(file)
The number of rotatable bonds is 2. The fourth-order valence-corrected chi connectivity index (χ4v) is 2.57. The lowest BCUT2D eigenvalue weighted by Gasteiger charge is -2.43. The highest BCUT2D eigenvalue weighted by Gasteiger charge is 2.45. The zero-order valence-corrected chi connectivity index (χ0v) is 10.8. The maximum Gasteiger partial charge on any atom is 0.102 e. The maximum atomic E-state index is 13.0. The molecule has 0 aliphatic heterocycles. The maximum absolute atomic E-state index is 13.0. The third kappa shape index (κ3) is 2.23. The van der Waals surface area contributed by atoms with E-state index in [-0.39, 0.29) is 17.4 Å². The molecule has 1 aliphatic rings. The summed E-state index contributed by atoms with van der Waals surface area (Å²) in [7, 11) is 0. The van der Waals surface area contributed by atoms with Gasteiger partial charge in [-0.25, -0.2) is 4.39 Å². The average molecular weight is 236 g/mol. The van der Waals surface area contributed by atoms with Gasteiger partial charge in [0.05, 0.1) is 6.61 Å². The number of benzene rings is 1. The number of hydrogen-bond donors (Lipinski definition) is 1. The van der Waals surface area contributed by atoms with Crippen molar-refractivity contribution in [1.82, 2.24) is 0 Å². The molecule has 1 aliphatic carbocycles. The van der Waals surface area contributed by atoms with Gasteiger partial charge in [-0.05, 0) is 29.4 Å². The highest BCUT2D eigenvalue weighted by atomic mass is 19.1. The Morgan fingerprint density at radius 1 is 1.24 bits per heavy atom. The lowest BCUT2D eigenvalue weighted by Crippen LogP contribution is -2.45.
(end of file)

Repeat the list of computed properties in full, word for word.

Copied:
The number of rotatable bonds is 2. The fourth-order valence-corrected chi connectivity index (χ4v) is 2.57. The lowest BCUT2D eigenvalue weighted by Gasteiger charge is -2.43. The highest BCUT2D eigenvalue weighted by Gasteiger charge is 2.45. The zero-order valence-corrected chi connectivity index (χ0v) is 10.8. The maximum Gasteiger partial charge on any atom is 0.102 e. The maximum atomic E-state index is 13.0. The molecule has 0 aliphatic heterocycles. The maximum absolute atomic E-state index is 13.0. The third kappa shape index (κ3) is 2.23. The van der Waals surface area contributed by atoms with E-state index in [-0.39, 0.29) is 17.4 Å². The molecule has 1 aliphatic rings. The summed E-state index contributed by atoms with van der Waals surface area (Å²) in [7, 11) is 0. The van der Waals surface area contributed by atoms with Gasteiger partial charge in [-0.25, -0.2) is 4.39 Å². The average molecular weight is 236 g/mol. The van der Waals surface area contributed by atoms with Gasteiger partial charge in [0.05, 0.1) is 6.61 Å². The number of benzene rings is 1. The number of hydrogen-bond donors (Lipinski definition) is 1. The van der Waals surface area contributed by atoms with Crippen molar-refractivity contribution in [1.82, 2.24) is 0 Å². The molecule has 1 aliphatic carbocycles. The van der Waals surface area contributed by atoms with Gasteiger partial charge in [-0.05, 0) is 29.4 Å². The highest BCUT2D eigenvalue weighted by atomic mass is 19.1. The Morgan fingerprint density at radius 1 is 1.24 bits per heavy atom. The lowest BCUT2D eigenvalue weighted by Crippen LogP contribution is -2.45.